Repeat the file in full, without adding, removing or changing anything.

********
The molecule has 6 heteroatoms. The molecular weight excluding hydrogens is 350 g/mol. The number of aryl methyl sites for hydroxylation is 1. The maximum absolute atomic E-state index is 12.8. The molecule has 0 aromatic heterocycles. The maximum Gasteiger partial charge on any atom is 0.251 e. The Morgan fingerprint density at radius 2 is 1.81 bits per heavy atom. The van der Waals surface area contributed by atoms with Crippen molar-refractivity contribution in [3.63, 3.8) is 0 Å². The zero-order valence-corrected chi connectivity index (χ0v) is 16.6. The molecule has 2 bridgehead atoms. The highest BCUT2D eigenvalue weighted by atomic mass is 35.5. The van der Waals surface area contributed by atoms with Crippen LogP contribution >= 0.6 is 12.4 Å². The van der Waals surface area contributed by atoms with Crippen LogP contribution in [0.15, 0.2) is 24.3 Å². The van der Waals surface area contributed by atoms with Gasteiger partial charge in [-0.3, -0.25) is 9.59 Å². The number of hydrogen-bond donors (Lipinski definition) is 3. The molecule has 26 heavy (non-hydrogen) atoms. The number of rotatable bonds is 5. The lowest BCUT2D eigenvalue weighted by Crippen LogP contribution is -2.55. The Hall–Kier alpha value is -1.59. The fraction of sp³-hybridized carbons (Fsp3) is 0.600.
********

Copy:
The molecule has 6 heteroatoms. The molecular weight excluding hydrogens is 350 g/mol. The number of aryl methyl sites for hydroxylation is 1. The maximum absolute atomic E-state index is 12.8. The molecule has 0 aromatic heterocycles. The maximum Gasteiger partial charge on any atom is 0.251 e. The Morgan fingerprint density at radius 2 is 1.81 bits per heavy atom. The van der Waals surface area contributed by atoms with Crippen molar-refractivity contribution in [3.63, 3.8) is 0 Å². The zero-order valence-corrected chi connectivity index (χ0v) is 16.6. The molecule has 2 bridgehead atoms. The highest BCUT2D eigenvalue weighted by atomic mass is 35.5. The van der Waals surface area contributed by atoms with Crippen LogP contribution >= 0.6 is 12.4 Å². The van der Waals surface area contributed by atoms with Crippen LogP contribution in [0.15, 0.2) is 24.3 Å². The van der Waals surface area contributed by atoms with Gasteiger partial charge in [-0.3, -0.25) is 9.59 Å². The number of hydrogen-bond donors (Lipinski definition) is 3. The molecule has 26 heavy (non-hydrogen) atoms. The number of rotatable bonds is 5. The lowest BCUT2D eigenvalue weighted by Crippen LogP contribution is -2.55. The Hall–Kier alpha value is -1.59. The fraction of sp³-hybridized carbons (Fsp3) is 0.600.